Paul St George
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GIANT 'TELESCOPE' LINKS LONDON AND NEW YORK A British artist has created an a telescopic device that allows Londoners to watch New Yorkers in real time - and vice versa. The idea was based on a 19th century hoax that started in 1877, when a French editor mistook the fake invention of "telectroscope" (an electronic telescope that projects images just like a modern TV) as real, and even attributed it to Alexander Graham Bell. Now the fabled "telescope" has been made a reality - thanks to the creative mind of artist Paul St. George. The Telectroscope was installed on the south bank of the River Thames on 22 May 2008, standing an impressive 11.2-meters-(37 feet) long by 3.3-meters-(11 feet) tall. An identical device was erected on Fulton Ferry Landing by the Brooklyn Bridge in New York. St. George says, "The journalist misunderstood what it was about and wrote in the article that it was a device for the suppression of absence. "The accidental hope captured their imagination, and lots of people at the end of the 19th century thought it was a great idea. "We all have that idea in our head if we could make a tunnel to the other side of the Earth. "But we are not all crazy enough to actually try and do it." The Telectroscope was on display and open to the public 24 hours a day in London and New York until June 15. (PAW/WN/LJ) Supplied by WENN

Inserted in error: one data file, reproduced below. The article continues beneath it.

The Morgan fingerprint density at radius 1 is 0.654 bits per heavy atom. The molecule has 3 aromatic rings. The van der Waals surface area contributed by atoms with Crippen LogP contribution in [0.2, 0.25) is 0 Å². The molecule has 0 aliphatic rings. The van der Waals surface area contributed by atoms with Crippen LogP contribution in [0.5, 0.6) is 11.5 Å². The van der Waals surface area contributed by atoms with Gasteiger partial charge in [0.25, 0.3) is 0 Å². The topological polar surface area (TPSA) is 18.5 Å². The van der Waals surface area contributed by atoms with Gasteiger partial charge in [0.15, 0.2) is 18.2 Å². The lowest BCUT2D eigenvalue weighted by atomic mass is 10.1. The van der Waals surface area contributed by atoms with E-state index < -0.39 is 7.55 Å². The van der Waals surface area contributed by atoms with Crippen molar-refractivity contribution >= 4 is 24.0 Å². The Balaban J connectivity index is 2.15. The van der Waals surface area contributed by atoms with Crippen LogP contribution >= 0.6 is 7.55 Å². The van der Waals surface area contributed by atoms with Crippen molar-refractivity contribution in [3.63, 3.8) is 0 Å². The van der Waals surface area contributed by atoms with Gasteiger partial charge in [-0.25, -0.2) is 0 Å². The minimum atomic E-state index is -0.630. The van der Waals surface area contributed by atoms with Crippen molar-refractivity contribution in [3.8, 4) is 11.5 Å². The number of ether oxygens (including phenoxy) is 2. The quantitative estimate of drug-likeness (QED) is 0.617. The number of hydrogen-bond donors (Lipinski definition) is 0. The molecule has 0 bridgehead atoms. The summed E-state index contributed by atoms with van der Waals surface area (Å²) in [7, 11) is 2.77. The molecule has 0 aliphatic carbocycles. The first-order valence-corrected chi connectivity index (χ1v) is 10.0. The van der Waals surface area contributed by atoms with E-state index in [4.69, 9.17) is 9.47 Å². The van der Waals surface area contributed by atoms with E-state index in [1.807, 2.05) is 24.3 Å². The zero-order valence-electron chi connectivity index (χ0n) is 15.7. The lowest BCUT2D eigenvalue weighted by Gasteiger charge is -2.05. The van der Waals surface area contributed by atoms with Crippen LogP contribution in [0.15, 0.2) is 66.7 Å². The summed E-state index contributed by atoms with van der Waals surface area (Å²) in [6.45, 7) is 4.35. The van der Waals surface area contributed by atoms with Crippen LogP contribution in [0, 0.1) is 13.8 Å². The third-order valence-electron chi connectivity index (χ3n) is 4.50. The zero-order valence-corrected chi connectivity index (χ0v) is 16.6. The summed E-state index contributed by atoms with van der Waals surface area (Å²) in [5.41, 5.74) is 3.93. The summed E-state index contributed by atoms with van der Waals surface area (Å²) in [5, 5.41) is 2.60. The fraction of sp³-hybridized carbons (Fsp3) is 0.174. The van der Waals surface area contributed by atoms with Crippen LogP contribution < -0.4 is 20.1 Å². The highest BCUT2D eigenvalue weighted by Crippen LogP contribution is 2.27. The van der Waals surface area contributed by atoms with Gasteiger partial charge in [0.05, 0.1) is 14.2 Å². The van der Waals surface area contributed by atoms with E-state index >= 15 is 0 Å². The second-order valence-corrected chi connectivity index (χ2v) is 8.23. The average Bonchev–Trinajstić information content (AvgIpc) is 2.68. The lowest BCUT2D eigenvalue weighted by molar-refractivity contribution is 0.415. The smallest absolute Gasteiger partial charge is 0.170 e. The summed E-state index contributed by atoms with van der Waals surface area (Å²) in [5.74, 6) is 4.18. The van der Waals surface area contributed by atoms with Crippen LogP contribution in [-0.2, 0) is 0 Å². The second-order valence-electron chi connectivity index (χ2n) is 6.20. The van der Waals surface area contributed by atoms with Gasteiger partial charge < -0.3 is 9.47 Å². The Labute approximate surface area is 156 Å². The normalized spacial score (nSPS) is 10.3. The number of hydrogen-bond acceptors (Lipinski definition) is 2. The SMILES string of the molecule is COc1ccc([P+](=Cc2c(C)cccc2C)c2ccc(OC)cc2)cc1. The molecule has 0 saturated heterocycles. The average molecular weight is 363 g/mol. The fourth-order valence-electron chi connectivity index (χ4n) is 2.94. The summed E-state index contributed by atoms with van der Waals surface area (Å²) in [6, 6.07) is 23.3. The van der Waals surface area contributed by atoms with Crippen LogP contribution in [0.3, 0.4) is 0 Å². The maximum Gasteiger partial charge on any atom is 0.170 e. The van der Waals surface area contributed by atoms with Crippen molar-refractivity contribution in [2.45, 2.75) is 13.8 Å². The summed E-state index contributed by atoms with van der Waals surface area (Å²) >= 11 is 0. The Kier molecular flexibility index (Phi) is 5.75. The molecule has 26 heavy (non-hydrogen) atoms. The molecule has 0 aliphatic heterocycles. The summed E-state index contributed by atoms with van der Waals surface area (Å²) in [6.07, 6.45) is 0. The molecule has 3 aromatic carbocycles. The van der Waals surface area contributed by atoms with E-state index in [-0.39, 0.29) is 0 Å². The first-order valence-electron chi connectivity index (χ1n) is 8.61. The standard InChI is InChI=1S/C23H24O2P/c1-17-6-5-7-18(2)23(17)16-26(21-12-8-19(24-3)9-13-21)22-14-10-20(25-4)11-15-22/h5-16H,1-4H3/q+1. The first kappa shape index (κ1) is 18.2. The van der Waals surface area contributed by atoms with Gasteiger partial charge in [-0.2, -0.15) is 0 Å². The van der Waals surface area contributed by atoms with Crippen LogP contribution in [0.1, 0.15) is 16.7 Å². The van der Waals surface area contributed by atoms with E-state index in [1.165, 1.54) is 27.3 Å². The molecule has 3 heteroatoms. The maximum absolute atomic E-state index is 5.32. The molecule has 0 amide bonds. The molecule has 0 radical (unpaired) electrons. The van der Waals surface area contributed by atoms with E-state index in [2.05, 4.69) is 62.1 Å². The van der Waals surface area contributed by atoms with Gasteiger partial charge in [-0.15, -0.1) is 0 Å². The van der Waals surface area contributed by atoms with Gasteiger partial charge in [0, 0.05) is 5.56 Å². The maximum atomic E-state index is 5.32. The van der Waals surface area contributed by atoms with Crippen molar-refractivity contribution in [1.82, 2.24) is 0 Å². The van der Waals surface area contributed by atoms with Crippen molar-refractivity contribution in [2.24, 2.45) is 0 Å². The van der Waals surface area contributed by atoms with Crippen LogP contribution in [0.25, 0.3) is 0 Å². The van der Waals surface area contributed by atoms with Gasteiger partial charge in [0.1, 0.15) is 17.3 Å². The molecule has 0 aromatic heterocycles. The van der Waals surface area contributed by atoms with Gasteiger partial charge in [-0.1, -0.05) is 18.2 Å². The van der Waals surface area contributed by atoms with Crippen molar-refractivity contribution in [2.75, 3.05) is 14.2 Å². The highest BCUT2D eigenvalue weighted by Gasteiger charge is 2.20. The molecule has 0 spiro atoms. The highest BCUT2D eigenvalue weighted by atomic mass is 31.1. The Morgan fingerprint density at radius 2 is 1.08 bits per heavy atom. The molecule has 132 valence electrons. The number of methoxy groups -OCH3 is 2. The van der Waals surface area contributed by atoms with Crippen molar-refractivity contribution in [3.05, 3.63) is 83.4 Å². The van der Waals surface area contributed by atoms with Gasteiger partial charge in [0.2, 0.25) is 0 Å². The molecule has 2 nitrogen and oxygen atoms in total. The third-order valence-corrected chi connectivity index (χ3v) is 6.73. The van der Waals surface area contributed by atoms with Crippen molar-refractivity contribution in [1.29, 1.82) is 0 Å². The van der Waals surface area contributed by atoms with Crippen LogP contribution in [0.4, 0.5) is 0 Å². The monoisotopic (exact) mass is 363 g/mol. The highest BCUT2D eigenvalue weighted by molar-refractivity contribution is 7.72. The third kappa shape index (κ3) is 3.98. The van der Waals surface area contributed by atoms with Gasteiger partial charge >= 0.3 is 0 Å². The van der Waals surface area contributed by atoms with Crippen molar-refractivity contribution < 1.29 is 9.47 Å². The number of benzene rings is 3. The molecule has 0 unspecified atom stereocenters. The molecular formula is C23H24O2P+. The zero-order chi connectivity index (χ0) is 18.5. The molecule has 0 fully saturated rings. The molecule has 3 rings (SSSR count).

GIANT 'TELESCOPE' LINKS LONDON AND NEW YORK A British artist has created an a telescopic device that allows Lon... Read More
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